If you have a personal history of difficulty in conceiving, miscarriage (especially if more than one), significant health issues, previous difficult deliveries, or you or your husband/partner has a family history of an inherited condition, it will be good you have a pre-pregnancy consultation with me so the impact (if any) of your personal or family history on your planned pregnancy can be determined and steps can be taken as necessary to increase your chances of a successful pregnancy outcome.
Get the right Health Fund cover before conceiving
I suggest that you make sure you have appropriate health fund cover and that you are covered for maternity in a private hospital. Remember there is usually a 12-month waiting period between joining the fund and when you are covered. So, I recommend you get this organised now.
Be very wary of certain websites which look like they are there so you to compare health funds. Be especially wary of those websites where you need to enter your personal details (name, contact details, etc.) before getting information. They are likely to be biased and to only represent only certain funds, which are likely not the best funds to join.
The best web site I have found where you can easily compare the various health funds and cover options is the Federal Government website which is located at https://www.privatehealth.gov.au/dynamic/search/start. You can also give my office a call and ask my secretary for advice as to which funds give the best cover for pregnancy.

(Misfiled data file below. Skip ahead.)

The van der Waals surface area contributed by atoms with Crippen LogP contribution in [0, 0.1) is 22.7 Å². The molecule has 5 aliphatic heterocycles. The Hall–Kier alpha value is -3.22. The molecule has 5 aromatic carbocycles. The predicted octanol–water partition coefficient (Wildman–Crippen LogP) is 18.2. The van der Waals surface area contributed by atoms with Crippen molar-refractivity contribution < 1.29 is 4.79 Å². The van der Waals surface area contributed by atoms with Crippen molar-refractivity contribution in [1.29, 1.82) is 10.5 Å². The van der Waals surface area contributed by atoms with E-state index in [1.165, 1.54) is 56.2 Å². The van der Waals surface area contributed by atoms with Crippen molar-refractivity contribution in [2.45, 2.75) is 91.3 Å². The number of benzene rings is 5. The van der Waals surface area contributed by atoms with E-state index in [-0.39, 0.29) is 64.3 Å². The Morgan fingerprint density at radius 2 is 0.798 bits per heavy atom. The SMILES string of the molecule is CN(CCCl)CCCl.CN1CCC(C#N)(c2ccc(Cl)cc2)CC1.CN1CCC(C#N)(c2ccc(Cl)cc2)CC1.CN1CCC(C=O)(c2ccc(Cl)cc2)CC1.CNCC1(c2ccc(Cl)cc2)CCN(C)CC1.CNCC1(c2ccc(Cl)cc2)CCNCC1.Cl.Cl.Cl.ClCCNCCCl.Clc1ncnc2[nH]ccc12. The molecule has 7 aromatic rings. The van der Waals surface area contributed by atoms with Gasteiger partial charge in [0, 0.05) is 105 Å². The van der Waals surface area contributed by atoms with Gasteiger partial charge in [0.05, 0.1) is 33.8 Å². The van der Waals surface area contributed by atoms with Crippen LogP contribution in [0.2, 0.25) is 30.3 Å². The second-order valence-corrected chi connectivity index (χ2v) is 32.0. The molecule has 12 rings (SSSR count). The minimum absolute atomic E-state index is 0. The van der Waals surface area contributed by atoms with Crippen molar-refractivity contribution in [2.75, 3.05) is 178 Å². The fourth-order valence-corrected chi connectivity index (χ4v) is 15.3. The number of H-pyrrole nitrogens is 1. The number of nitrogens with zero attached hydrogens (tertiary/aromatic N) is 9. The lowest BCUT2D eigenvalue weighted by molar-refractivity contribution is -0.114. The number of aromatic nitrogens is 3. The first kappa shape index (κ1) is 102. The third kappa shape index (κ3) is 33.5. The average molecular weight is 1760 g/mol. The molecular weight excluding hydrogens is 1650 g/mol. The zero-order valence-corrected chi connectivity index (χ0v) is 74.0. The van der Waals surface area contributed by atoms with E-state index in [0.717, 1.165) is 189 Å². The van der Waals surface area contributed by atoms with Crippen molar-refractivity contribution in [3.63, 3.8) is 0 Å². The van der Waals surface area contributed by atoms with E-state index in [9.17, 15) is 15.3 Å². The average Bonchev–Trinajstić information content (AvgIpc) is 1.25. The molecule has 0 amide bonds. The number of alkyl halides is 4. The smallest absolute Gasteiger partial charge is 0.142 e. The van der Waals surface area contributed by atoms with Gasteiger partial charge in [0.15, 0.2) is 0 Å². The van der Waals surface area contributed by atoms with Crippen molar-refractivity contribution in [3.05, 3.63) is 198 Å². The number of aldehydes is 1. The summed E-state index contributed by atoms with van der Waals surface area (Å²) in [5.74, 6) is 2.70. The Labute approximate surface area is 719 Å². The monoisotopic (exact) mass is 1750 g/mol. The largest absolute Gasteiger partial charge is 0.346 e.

Will my contraception delay my getting pregnant?
- Barrier contraception: (condom and diaphragm) will not cause any delay with conception.
- Billings method and withdrawal will not cause any delay with conception.
- IUCD: A Multiload IUCD should not result in any delay with conception. A Mirena IUCD can interfere with ovulation in minority of woman and so there can be some delay for a few with the onset of ovulation after removal.
- Oral contraceptive pill: A combined pill suppresses ovulation. There can be a delay with the onset of ovulation which does not relate to how long you have been on the pill. This delay can be for up to two years occasionally and so sometimes ovulation induction is indicated. A progestogen-only pill will suppress ovulation for a minority of users and so for most, it will not cause a delay with conception.
- Depot Provera: While repeat injections are indicated every three months for contraception, this does not mean ovulation will occur three months after an injection. For some women, there can be a considerable delay and so for some ovulation induction is indicated.
When can I get pregnant?
Ovulation is normally in the middle of your monthly cycle (around day 14 if you have a 28-day cycle). Your egg will live for about 12-24 hours after ovulation. If conception is to take place it must be fertilised by your partner’s sperm in your body within this time. Sperm can live for up to 10 days inside your body. If you have sex a day or so before ovulation, your partner’s sperm will have time to travel up the fallopian tubes and will be waiting when your egg is released. The chances are highest if you have sex on the day before ovulation. See also in the Blog section of this website How do I figure out the date of conception?.